A waiver published by the Finance Ministry this week as a condition for the release of landmark reparations approved in February for the mass disappearance of children from Yemenite immigrant families in Israel's early days, has drawn criticism from organizations that represent the affected families, on the grounds that the language is overly broad and intends to silence them.
Beginning on Tuesday until November 30, affected families will be able to apply to receive compensation in accordance with the cabinet’s decision in February to formally "recognize the families’ suffering" and earmark 162 million shekels (nearly $50 million) for the mass disappearance of over 1,000 children from Yemenite immigrant families during the first decade of the state's establishment, roughly 70 years ago.
In accordance with the cabinet’s decision, families who were not informed of their children’s deaths, the related circumstances, and the location of burial are entitled to receive 150,000 shekels ($45,900), whereas families whose children’s fate remains unknown are entitled to receive 200,000 shekels ($61,500). The sums are to be divided among the deceased child’s parents and siblings.
Although the decision in February stipulated that release of the funds would be contingent on the signing of a waiver of all financial claims, the wording of the waiver was only made public this week, when the waiver form was published ahead of the application window start date next week.
The waiver published by the Finance Ministry states in pertinent part that in order to receive compensation, affected families must agree to waive “financial claims of any kind … any existing or future suit, demand or claim from the State of Israel or any other entity,” regarding the children of “Yemen, the East and the Balkans,” or to any child." It also states that “receipt of the monetary amount constitutes and final and absolute settlement” of all suits, demands and claims.
Organizations representing the affected families claim that the waiver, as drafted, is as an attempt to silence them, and have called on the families to refuse to sign the form. “The Finance Ministry conditions receipt of compensation on the signing of an arbitrary and sweeping waiver form, which reeks of sealing mouths, with the intention of silencing the voices of families who have been crying out for years for recognition and disclosure of the truth in the difficult case."
The organizations added that "Families are asked to pledge that they will make no more demands regarding the child taken from them, or demand that the truth regarding the fate of the children be investigated or call for responsibility to be assumed. This is not acceptable. One organization described the waiver as "You will receive money - provided that you remain silent forever."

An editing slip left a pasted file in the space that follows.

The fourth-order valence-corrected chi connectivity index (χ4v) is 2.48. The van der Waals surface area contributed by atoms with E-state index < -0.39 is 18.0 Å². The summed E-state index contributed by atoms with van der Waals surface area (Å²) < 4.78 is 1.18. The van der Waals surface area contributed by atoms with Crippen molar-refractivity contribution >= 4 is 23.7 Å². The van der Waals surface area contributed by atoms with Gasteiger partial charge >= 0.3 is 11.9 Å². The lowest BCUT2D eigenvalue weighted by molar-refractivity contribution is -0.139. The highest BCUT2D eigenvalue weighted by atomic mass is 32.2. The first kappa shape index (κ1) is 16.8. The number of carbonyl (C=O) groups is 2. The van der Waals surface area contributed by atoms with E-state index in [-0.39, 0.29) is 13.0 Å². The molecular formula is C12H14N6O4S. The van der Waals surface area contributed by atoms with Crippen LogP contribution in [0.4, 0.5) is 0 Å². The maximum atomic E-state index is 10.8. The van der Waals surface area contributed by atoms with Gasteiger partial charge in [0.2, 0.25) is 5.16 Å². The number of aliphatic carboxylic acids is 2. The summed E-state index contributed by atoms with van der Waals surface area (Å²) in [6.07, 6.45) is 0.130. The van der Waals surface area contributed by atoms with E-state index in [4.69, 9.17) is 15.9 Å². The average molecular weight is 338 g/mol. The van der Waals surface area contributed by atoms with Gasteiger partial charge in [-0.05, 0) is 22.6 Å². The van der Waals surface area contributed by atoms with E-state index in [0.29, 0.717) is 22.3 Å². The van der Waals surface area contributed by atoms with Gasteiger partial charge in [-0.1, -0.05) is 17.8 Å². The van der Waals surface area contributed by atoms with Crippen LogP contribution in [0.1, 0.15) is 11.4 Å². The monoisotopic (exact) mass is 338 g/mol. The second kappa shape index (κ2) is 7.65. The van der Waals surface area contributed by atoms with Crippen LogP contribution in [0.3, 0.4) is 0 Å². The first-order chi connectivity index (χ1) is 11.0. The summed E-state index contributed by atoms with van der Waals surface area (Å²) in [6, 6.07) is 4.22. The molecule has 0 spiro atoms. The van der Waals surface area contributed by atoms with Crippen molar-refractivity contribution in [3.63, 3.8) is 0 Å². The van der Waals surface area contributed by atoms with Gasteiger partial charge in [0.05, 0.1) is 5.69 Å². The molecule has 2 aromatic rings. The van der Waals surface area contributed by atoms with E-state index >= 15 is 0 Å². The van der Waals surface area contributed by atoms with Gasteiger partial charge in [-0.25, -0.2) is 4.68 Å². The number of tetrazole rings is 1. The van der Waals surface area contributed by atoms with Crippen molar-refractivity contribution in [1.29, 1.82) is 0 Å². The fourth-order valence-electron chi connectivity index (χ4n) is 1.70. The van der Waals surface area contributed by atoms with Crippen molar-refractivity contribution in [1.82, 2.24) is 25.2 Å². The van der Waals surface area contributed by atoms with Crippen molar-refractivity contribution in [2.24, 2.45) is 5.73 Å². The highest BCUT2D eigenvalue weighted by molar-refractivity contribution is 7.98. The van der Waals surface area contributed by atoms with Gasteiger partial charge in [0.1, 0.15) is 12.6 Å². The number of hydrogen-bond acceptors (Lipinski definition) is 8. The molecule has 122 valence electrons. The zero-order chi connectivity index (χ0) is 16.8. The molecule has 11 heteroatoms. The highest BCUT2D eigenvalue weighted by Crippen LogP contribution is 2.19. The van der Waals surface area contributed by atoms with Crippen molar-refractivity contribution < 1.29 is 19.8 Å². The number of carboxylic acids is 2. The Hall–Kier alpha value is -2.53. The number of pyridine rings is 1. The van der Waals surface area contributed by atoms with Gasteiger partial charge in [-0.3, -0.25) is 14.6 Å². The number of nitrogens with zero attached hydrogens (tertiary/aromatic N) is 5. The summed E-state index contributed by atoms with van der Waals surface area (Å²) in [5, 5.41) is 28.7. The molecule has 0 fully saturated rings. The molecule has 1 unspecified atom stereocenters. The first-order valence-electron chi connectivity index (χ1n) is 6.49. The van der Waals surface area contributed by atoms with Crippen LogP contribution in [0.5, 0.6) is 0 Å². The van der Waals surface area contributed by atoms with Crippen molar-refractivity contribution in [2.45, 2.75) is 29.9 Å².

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In response, the Finance Ministry has stated that "out of understanding and recognition of the families' suffering, in February the Israeli government approved a plan for monetary compensation, knowing that no plan can bring relief to the suffering caused to families. The required waiver relates only to financial claims, and the issue will be explicitly clarified in order to remove any doubt in this matter." The Finance Ministry also noted that the reparations plan was formulated together with the Justice Ministry.
In the years immediately following Israel’s establishment, primarily from 1948 to 1954, more than 1,000 babies born to Yemenite immigrant families disappeared. According to numerous accounts, the children disappeared either immediately after birth or after being hospitalized due to illness. Some of the families were told that their children had died, but they were not shown a body, did not receive a death certificate, or information on a burial.
Eighteen years later, the families received draft notices for the children – prompting claims that the children had been abducted in a secret, organized, institutionalized plan to give them or to sell them to childless Holocaust survivors. The affair was investigated by three official committees – in the 1960s, 1980s and 1990s, the latter being a state commission of inquiry that finished its work in 2001.
All three panels came to similar conclusions: that most of the children died of illness and that there was no evidence of their institutionalized abduction. The state commission of inquiry found that 1,053 children, most of them babies, had disappeared; that the vast majority of them clearly had died of illnesses; that it was probable that 48 of them had died; and that the fate of 69 children was unknown.
In 2017, following the disclosure of documents by the State Archives, the Knesset convened a special committee to investigate the affair. The committee found widespread negligence, racist and remiss conduct on the part of officials, and carelessness in recording the details of hospitalized children, which in some cases led to their adoption without the knowledge or consent of the biological parents. However, they also found no proof of a state-led plan to abduct children.
In recent years, Yemenite families filed lawsuits demanding that graves be reopened to determine whether their children were buried there. Three years ago, the government approved a plan permitting the graves to be opened.
In addition to the children of Yemenite families, children of immigrant families from other regions, including the Balkans, and the children of Ashkenazi families also disappeared, as was reported by Haaretz in 2016. The cabinet resolution makes reference to the children of “Yemen, the East and the Balkans,” but doesn’t note the children of Ashkenazi families who disappeared under similar circumstances.